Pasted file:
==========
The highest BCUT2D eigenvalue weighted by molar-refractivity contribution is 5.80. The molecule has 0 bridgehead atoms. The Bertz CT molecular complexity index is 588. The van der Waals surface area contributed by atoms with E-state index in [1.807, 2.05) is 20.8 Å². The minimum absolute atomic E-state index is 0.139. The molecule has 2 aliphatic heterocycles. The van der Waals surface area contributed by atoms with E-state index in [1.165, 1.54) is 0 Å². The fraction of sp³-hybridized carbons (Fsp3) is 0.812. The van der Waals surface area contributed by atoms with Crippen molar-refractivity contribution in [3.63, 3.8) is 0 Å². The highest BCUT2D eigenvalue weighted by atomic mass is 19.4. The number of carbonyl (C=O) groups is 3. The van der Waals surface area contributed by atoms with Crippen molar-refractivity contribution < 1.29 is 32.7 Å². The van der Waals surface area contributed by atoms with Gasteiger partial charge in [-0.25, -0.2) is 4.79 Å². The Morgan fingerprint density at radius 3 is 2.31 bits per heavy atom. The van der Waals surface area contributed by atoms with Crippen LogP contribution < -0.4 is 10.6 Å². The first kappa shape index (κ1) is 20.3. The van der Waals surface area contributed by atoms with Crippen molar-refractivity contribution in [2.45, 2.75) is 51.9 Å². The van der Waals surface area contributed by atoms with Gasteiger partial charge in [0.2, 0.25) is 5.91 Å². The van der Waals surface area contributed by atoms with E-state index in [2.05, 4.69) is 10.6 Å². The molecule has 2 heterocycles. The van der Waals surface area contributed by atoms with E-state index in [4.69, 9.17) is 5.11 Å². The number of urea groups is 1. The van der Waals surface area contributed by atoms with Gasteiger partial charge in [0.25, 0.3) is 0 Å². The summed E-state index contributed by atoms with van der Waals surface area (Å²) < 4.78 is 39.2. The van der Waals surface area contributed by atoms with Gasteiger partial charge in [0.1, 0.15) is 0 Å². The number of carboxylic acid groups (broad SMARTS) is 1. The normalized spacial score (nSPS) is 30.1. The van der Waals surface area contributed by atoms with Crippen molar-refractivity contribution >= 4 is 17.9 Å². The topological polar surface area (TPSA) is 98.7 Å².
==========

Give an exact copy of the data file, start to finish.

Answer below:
The highest BCUT2D eigenvalue weighted by molar-refractivity contribution is 5.80. The molecule has 0 bridgehead atoms. The Bertz CT molecular complexity index is 588. The van der Waals surface area contributed by atoms with E-state index in [1.807, 2.05) is 20.8 Å². The minimum absolute atomic E-state index is 0.139. The molecule has 2 aliphatic heterocycles. The van der Waals surface area contributed by atoms with E-state index in [1.165, 1.54) is 0 Å². The fraction of sp³-hybridized carbons (Fsp3) is 0.812. The van der Waals surface area contributed by atoms with Crippen molar-refractivity contribution in [3.63, 3.8) is 0 Å². The highest BCUT2D eigenvalue weighted by atomic mass is 19.4. The number of carbonyl (C=O) groups is 3. The van der Waals surface area contributed by atoms with Crippen molar-refractivity contribution < 1.29 is 32.7 Å². The van der Waals surface area contributed by atoms with Gasteiger partial charge in [-0.25, -0.2) is 4.79 Å². The Morgan fingerprint density at radius 3 is 2.31 bits per heavy atom. The van der Waals surface area contributed by atoms with Crippen LogP contribution < -0.4 is 10.6 Å². The first kappa shape index (κ1) is 20.3. The van der Waals surface area contributed by atoms with Crippen molar-refractivity contribution in [2.45, 2.75) is 51.9 Å². The van der Waals surface area contributed by atoms with Gasteiger partial charge in [0.2, 0.25) is 5.91 Å². The van der Waals surface area contributed by atoms with E-state index in [2.05, 4.69) is 10.6 Å². The molecule has 2 heterocycles. The van der Waals surface area contributed by atoms with E-state index in [4.69, 9.17) is 5.11 Å². The number of urea groups is 1. The van der Waals surface area contributed by atoms with Gasteiger partial charge in [0.25, 0.3) is 0 Å². The summed E-state index contributed by atoms with van der Waals surface area (Å²) < 4.78 is 39.2. The van der Waals surface area contributed by atoms with Gasteiger partial charge in [0.1, 0.15) is 0 Å². The number of carboxylic acid groups (broad SMARTS) is 1. The normalized spacial score (nSPS) is 30.1. The van der Waals surface area contributed by atoms with Crippen molar-refractivity contribution >= 4 is 17.9 Å². The topological polar surface area (TPSA) is 98.7 Å².